Ps 119 R/. Blessed are those who walk in the law of the Lord.
1 Cor 2:6-10
I have come not to abolish [the Law and the Prophets] but to fulfil [them] (Mt 5:17). Jesus isn’t a departure from the promises made to Israel through Abraham, Moses and David; rather He’s their accomplishment.
Today’s Gospel passage continues the Sermon on the Mount that we began two weeks ago with the Beatitudes. In this wonderful and powerful Sermon, which takes up three chapters* of Matthew’s Gospel, Jesus takes us into a deeper, a truer understanding of the Law given through Moses at Sinai. He takes us beyond the mere letter of the Law to discover its interior meaning, its intention, its spirit.
This was very important in Jesus’ day because some schools of thought, especially that of the Pharisees, focussed only on the need to perfectly obey the Law, instead of showing how it was to be the way to God, thereby making the Law a burden and not a joy. In today’s Gospel, Jesus explicitly corrects the interpretation of a few of these ‘burdensome’ laws. In doing so, He doesn’t do away with them; rather He puts them into their proper place, their proper perspective: that of serving the Lord and living in His love.
Many people in the Church today — laity and clergy alike — feel that the Church is once more caught up in a legalistic interpretation of the teachings of Christ, making God’s commandments burdensome instead of liberating. It needs to ‘leave the Middle Ages behind, they say, and catch up to modern times’. (Interestingly, this criticism is almost only ever directed at the moral teachings of the Church.)
But as we heard in the first reading, God has not commanded anyone to be wicked, and he has not given anyone permission to sin (Sir 15:20); rather — as we’ll hear next Sunday —, He’s commanded us to be holy for He Himself is holy (cf. Lv 19:2). God’s laws aren’t meant to burden us, they’re meant to lead us to salvation: keep the commandments, and they will save you, said Ben Sirach in the first reading today (Sir 15:15). God’s commandments show us the way to Himself; they reveal to us who God is, and how we can follow Him. This is what the Church proclaims in her teachings, which reveal Christ to us and point us in the right direction to imitate Him.
You see, the Church’s laws — Christ’s laws — aren’t a series of “dos” and “don’ts”; they’re not a random set of policies intended to ‘maintain the Church’s power’. The Church’s laws aren’t mere letter, they’re spiritual: they’re the natural and necessary consequences of discipleship. If we say we follow Christ, then we must actually follow Him.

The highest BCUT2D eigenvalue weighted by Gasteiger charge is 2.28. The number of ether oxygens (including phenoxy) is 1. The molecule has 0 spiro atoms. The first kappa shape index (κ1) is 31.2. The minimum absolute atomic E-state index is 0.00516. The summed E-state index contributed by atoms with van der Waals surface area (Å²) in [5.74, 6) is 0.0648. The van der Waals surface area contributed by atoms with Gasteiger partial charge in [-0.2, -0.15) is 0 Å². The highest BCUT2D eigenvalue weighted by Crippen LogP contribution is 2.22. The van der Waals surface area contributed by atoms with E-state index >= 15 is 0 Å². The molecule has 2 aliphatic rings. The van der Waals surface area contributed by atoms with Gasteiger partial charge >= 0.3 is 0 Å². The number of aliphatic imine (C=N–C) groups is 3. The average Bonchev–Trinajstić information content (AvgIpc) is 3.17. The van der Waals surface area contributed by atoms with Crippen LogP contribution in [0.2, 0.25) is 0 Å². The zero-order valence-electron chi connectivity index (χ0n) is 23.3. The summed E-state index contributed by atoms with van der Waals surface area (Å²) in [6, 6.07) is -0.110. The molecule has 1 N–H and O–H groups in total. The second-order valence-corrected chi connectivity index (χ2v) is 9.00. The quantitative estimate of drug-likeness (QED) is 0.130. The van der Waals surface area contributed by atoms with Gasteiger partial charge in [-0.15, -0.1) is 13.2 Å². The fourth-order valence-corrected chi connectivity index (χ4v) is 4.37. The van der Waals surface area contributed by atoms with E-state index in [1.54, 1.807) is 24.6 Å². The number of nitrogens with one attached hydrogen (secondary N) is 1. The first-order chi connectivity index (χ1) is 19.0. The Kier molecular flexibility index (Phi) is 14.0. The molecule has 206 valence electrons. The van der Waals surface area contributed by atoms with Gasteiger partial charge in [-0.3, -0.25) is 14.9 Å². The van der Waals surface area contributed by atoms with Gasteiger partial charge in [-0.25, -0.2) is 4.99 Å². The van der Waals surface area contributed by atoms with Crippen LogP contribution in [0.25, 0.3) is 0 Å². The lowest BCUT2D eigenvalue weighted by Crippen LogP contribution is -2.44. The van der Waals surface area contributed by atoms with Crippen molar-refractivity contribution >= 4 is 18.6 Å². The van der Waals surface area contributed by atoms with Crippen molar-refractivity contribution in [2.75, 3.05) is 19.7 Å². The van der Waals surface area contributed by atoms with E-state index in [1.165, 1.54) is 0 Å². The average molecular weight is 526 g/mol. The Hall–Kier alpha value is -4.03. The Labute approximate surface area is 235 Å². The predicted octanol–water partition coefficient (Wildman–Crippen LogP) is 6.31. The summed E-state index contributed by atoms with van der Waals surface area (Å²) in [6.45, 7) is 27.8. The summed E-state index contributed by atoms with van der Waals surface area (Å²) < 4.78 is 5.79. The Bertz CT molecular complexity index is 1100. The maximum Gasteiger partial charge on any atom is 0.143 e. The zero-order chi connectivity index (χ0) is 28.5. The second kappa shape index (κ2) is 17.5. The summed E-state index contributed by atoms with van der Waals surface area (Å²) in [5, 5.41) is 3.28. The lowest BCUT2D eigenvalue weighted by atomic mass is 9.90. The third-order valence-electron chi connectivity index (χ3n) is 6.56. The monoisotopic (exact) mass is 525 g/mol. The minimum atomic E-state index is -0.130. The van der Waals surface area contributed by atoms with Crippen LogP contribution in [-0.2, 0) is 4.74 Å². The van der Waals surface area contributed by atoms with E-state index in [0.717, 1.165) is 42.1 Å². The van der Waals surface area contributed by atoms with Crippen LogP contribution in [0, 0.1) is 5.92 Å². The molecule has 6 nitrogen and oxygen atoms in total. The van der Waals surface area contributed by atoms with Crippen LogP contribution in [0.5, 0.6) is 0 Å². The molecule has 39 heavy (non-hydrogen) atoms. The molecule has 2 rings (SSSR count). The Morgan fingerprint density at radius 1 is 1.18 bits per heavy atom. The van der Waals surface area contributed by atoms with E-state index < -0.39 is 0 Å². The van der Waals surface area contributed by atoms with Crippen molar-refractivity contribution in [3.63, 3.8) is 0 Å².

To follow Christ is to live like Him, and to imitate Him is to obey His commandment to love the Lord [our] God with all [our] heart, and with all [our] soul, and with all [our] mind, and to love [our] neighbours as [our]selves (Mt 22:37-39). Everything else the Church teaches flows directly out of this commandment to love, and seeks, like Jesus does in today’s Gospel, to help us understand what that means in the particular contexts of our lives.
After having listed all its canons, the Code of Canon Law, wraps-up by saying: …the salvation of souls… [is] the supreme law in the Church (can. 1752). The Church teaches what she does to help us get to Heaven; her actions are directed to our salvation. Consequently, then, if there’s a particular Church teaching that we don’t like, we owe it to ourselves to try to understand what the Church is saying and why. We cannot simply choose to abide by some Church teachings and ignore others; that would be like choosing to accept only one part of Christ, and ignoring the rest of Him. Christ cannot be divided, and neither can His laws. We’re called to embrace Him entirely and to follow Him in faith with dedication. This is the way to imitate Christ, the way to holiness, the way to salvation; and it’s the way to which all of us have been called.
[Love] is the reason why anything should be done or left undone, changed or unchanged; it is the initial principle and the end to which all things should be directed (Bl. Isaac of Stella, Sermo 31, Office of Readings for Saturday Week V in Ordinary Time). Christ’s laws — the Church’s laws — are laws that point us in the direction of love; laws that teach us how to love. We must, therefore, pay close attention to both their letter and their spirit, allowing them to guide us along the path of love, shaping us ever more into the image of our Lord Jesus Christ.
As the Scriptures today said: …to act faithfully is a matter of [our] own choice. If [we] choose, [we] can keep the commandments, and they will save [us] (Sir 15:16, 15). Therefore, we pray: teach [us], O Lord, the way of your statutes, and [we] will observe it to the end. Give [us] understanding, that [we] may keep your law and observe it with [our] whole heart (Ps 119:33-34), for indeed blessed are those who walk in the law of the Lord! (Refrain to the Psalm). Amen.